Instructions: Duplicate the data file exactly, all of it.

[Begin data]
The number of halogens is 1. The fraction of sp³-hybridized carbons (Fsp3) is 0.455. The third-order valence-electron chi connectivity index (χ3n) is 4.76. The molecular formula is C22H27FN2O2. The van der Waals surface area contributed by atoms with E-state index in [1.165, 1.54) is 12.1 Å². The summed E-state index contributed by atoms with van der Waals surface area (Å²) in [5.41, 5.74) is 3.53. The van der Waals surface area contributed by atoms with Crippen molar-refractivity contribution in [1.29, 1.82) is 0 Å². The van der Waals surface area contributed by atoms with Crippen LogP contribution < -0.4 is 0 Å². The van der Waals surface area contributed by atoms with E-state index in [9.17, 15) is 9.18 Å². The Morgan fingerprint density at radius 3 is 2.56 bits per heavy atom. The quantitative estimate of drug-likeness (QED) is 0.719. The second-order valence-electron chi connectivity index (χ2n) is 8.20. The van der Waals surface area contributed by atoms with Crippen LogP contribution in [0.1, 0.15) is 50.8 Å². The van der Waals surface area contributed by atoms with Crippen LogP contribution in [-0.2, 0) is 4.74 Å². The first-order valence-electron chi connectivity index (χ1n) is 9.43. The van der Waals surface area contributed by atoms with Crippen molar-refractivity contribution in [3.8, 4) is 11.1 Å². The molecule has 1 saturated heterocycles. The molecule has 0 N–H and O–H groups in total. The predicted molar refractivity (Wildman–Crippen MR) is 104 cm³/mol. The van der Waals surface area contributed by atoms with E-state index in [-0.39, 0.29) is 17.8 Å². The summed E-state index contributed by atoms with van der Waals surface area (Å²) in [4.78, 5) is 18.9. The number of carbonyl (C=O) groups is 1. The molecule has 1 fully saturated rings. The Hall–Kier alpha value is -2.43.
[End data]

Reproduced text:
The number of halogens is 1. The fraction of sp³-hybridized carbons (Fsp3) is 0.455. The third-order valence-electron chi connectivity index (χ3n) is 4.76. The molecular formula is C22H27FN2O2. The van der Waals surface area contributed by atoms with E-state index in [1.165, 1.54) is 12.1 Å². The summed E-state index contributed by atoms with van der Waals surface area (Å²) in [5.41, 5.74) is 3.53. The van der Waals surface area contributed by atoms with Crippen molar-refractivity contribution in [1.29, 1.82) is 0 Å². The van der Waals surface area contributed by atoms with Crippen LogP contribution < -0.4 is 0 Å². The van der Waals surface area contributed by atoms with E-state index in [9.17, 15) is 9.18 Å². The Morgan fingerprint density at radius 3 is 2.56 bits per heavy atom. The quantitative estimate of drug-likeness (QED) is 0.719. The second-order valence-electron chi connectivity index (χ2n) is 8.20. The van der Waals surface area contributed by atoms with Crippen LogP contribution in [0.1, 0.15) is 50.8 Å². The van der Waals surface area contributed by atoms with Crippen LogP contribution in [-0.2, 0) is 4.74 Å². The first-order valence-electron chi connectivity index (χ1n) is 9.43. The van der Waals surface area contributed by atoms with Crippen molar-refractivity contribution in [3.8, 4) is 11.1 Å². The molecule has 1 saturated heterocycles. The molecule has 0 N–H and O–H groups in total. The predicted molar refractivity (Wildman–Crippen MR) is 104 cm³/mol. The van der Waals surface area contributed by atoms with E-state index in [-0.39, 0.29) is 17.8 Å². The summed E-state index contributed by atoms with van der Waals surface area (Å²) in [4.78, 5) is 18.9. The number of carbonyl (C=O) groups is 1. The molecule has 1 fully saturated rings. The Hall–Kier alpha value is -2.43.